New media is developing as an alternative to news in the Dominican Republic as traditional media (three major newspapers and two free dailies) seems more and more committed to the statu quo. In a moment where governmental pressure is becoming permanent news in the region, at a time when the economic crisis is hitting the traditional media hard with palpable consequences on the quality of the reporting due to strained working conditions for journalists and other pressures by the economic powers that have a say in the journalistic agenda; today, when new media is becoming increasingly...

In Tajikistan, radio is the only broadcast medium that can be received in all areas of the country. Few journalists have academic or professional training in the field, and (with some notable exceptions), the quality of information-gathering, reporting and writing is low. Media rights organizations report that, although provided for in the constitution, press freedom is not widely respected. However, Reporters Without Borders (RSF) ranked Tajikistan in its 2008 Press Freedom Index as having the highest level of media freedom among the five Central Asian states. Opportunities for...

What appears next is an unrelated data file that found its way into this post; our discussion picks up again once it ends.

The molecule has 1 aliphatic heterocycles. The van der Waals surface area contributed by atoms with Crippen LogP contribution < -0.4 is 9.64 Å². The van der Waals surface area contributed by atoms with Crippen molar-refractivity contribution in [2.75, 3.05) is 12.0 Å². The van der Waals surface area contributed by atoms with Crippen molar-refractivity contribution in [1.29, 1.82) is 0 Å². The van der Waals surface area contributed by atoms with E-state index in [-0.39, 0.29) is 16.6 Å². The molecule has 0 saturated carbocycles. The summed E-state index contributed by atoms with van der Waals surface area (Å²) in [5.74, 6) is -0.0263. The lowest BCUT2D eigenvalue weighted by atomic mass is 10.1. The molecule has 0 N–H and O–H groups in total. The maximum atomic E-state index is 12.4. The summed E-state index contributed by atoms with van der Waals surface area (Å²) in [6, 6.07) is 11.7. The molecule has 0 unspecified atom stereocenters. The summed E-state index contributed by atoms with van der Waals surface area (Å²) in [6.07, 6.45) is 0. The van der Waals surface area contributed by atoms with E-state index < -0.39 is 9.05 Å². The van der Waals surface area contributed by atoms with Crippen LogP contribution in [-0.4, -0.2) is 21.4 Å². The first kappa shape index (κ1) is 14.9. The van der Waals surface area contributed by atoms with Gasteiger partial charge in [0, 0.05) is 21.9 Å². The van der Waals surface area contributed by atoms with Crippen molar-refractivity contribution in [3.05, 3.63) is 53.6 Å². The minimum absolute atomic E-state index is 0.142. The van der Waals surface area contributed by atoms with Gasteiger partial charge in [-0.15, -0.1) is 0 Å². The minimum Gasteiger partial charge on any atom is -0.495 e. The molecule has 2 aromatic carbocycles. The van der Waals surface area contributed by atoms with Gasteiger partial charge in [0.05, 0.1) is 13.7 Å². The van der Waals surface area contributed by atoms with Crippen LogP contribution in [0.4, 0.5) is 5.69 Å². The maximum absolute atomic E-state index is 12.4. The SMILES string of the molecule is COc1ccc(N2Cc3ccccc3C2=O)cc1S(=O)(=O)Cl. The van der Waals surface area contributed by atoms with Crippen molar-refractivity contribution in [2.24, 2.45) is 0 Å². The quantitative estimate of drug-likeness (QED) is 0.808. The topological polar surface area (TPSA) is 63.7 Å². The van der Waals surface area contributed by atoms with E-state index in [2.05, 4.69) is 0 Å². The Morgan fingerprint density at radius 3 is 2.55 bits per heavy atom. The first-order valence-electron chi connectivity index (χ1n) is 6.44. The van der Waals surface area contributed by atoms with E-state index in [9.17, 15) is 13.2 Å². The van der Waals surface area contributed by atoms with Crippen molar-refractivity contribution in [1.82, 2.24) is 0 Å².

After the 2007 events and Hamas takeover, the security and political situation in the Gaza Strip has remained extremely volatile with serious consequences on the human rights situation. The restrictions on media freedom and freedom of expression have forced many talented journalists to leave Gaza, following threats and intimidations, closure of several media organisations, attacks and arrests of local media professionals. However, many journalists, bloggers and film-makers are committed to continue their work even under such difficult conditions, and proved to be the sole providers of...

This project will upgrade the professional skills of young journalists and graduates from the faculties of journalism of the Universities of the CIS countries: Azerbaijan, Armenia, Belarus, Republic of Moldova, Ukraine and Russian Federation engaged in the coverage of complex inter-ethnic, multi-confessional and cultural relations inside their countries and in relation with the neighbouring states. The main goal of the seminar is to show how to reflect the objective reality on these subjects in radio, print and electronic media: tactfully and with respect to the civil rights of an ethnic...